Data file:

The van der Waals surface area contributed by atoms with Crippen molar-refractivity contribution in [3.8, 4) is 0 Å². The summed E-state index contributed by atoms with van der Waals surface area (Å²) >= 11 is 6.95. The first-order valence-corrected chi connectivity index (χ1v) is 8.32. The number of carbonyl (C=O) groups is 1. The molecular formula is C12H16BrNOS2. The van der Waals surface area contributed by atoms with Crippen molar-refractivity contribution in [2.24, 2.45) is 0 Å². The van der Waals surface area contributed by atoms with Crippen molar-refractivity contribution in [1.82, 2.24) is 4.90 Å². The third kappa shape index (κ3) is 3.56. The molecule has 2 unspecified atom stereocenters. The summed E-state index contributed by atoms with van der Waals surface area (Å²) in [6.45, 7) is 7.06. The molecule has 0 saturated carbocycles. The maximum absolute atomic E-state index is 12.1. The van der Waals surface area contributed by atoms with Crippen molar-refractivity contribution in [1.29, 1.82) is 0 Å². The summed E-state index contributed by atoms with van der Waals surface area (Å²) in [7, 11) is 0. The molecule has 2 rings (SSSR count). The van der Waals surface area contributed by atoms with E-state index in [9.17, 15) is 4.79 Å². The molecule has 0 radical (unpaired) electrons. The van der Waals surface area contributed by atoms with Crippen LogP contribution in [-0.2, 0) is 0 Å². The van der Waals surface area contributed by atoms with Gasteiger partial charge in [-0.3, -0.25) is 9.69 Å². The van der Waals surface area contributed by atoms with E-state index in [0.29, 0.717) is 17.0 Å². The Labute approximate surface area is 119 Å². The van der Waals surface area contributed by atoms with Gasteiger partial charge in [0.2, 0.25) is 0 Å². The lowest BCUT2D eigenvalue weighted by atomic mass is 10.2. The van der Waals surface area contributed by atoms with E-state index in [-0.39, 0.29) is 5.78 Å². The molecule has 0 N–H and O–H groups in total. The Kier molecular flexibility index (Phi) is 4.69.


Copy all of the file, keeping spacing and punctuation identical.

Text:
The van der Waals surface area contributed by atoms with Crippen molar-refractivity contribution in [3.8, 4) is 0 Å². The summed E-state index contributed by atoms with van der Waals surface area (Å²) >= 11 is 6.95. The first-order valence-corrected chi connectivity index (χ1v) is 8.32. The number of carbonyl (C=O) groups is 1. The molecular formula is C12H16BrNOS2. The van der Waals surface area contributed by atoms with Crippen molar-refractivity contribution in [2.24, 2.45) is 0 Å². The van der Waals surface area contributed by atoms with Crippen molar-refractivity contribution in [1.82, 2.24) is 4.90 Å². The third kappa shape index (κ3) is 3.56. The molecule has 2 unspecified atom stereocenters. The summed E-state index contributed by atoms with van der Waals surface area (Å²) in [6.45, 7) is 7.06. The molecule has 0 saturated carbocycles. The maximum absolute atomic E-state index is 12.1. The van der Waals surface area contributed by atoms with Crippen molar-refractivity contribution in [1.29, 1.82) is 0 Å². The summed E-state index contributed by atoms with van der Waals surface area (Å²) in [7, 11) is 0. The molecule has 2 rings (SSSR count). The van der Waals surface area contributed by atoms with E-state index in [9.17, 15) is 4.79 Å². The molecule has 0 radical (unpaired) electrons. The van der Waals surface area contributed by atoms with Crippen LogP contribution in [-0.2, 0) is 0 Å². The van der Waals surface area contributed by atoms with Gasteiger partial charge in [-0.3, -0.25) is 9.69 Å². The van der Waals surface area contributed by atoms with E-state index in [0.29, 0.717) is 17.0 Å². The Labute approximate surface area is 119 Å². The van der Waals surface area contributed by atoms with Gasteiger partial charge in [0.2, 0.25) is 0 Å². The lowest BCUT2D eigenvalue weighted by atomic mass is 10.2. The van der Waals surface area contributed by atoms with E-state index in [-0.39, 0.29) is 5.78 Å². The molecule has 0 N–H and O–H groups in total. The Kier molecular flexibility index (Phi) is 4.69.